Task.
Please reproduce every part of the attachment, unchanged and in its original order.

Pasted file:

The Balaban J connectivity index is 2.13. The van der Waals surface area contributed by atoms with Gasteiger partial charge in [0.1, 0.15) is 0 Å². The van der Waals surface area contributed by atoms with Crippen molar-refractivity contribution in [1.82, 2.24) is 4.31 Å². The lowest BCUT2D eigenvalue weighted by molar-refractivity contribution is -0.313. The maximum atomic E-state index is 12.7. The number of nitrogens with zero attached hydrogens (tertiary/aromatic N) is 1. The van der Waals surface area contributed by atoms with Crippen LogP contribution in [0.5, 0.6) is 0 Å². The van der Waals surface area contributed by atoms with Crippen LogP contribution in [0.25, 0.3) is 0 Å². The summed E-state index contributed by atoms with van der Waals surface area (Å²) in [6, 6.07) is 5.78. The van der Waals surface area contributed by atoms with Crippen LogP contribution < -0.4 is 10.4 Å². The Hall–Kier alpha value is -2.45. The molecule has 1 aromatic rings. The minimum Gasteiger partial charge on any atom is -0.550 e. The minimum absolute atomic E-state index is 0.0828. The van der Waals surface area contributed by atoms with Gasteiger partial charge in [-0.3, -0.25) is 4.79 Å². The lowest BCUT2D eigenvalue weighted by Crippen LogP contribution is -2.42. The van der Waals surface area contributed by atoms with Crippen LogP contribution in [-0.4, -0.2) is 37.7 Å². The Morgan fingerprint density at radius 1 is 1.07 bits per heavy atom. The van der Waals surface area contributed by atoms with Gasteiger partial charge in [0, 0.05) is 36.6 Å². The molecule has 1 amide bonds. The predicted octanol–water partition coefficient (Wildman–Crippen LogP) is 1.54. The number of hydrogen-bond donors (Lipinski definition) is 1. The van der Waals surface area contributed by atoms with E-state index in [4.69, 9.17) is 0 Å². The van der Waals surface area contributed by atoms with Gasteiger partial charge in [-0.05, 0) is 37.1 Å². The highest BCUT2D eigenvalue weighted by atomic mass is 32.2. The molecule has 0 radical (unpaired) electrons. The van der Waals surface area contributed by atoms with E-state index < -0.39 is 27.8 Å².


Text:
The Balaban J connectivity index is 2.13. The van der Waals surface area contributed by atoms with Gasteiger partial charge in [0.1, 0.15) is 0 Å². The van der Waals surface area contributed by atoms with Crippen molar-refractivity contribution in [1.82, 2.24) is 4.31 Å². The lowest BCUT2D eigenvalue weighted by molar-refractivity contribution is -0.313. The maximum atomic E-state index is 12.7. The number of nitrogens with zero attached hydrogens (tertiary/aromatic N) is 1. The van der Waals surface area contributed by atoms with Crippen LogP contribution in [0.5, 0.6) is 0 Å². The van der Waals surface area contributed by atoms with Crippen LogP contribution in [0.25, 0.3) is 0 Å². The summed E-state index contributed by atoms with van der Waals surface area (Å²) in [6, 6.07) is 5.78. The van der Waals surface area contributed by atoms with Crippen LogP contribution < -0.4 is 10.4 Å². The Hall–Kier alpha value is -2.45. The molecule has 1 aromatic rings. The minimum Gasteiger partial charge on any atom is -0.550 e. The minimum absolute atomic E-state index is 0.0828. The van der Waals surface area contributed by atoms with Gasteiger partial charge in [-0.3, -0.25) is 4.79 Å². The lowest BCUT2D eigenvalue weighted by Crippen LogP contribution is -2.42. The van der Waals surface area contributed by atoms with Crippen LogP contribution in [-0.4, -0.2) is 37.7 Å². The Morgan fingerprint density at radius 1 is 1.07 bits per heavy atom. The van der Waals surface area contributed by atoms with Gasteiger partial charge in [0, 0.05) is 36.6 Å². The molecule has 1 amide bonds. The predicted octanol–water partition coefficient (Wildman–Crippen LogP) is 1.54. The number of hydrogen-bond donors (Lipinski definition) is 1. The van der Waals surface area contributed by atoms with E-state index in [4.69, 9.17) is 0 Å². The van der Waals surface area contributed by atoms with Gasteiger partial charge in [-0.05, 0) is 37.1 Å². The highest BCUT2D eigenvalue weighted by atomic mass is 32.2. The molecule has 0 radical (unpaired) electrons. The van der Waals surface area contributed by atoms with E-state index < -0.39 is 27.8 Å².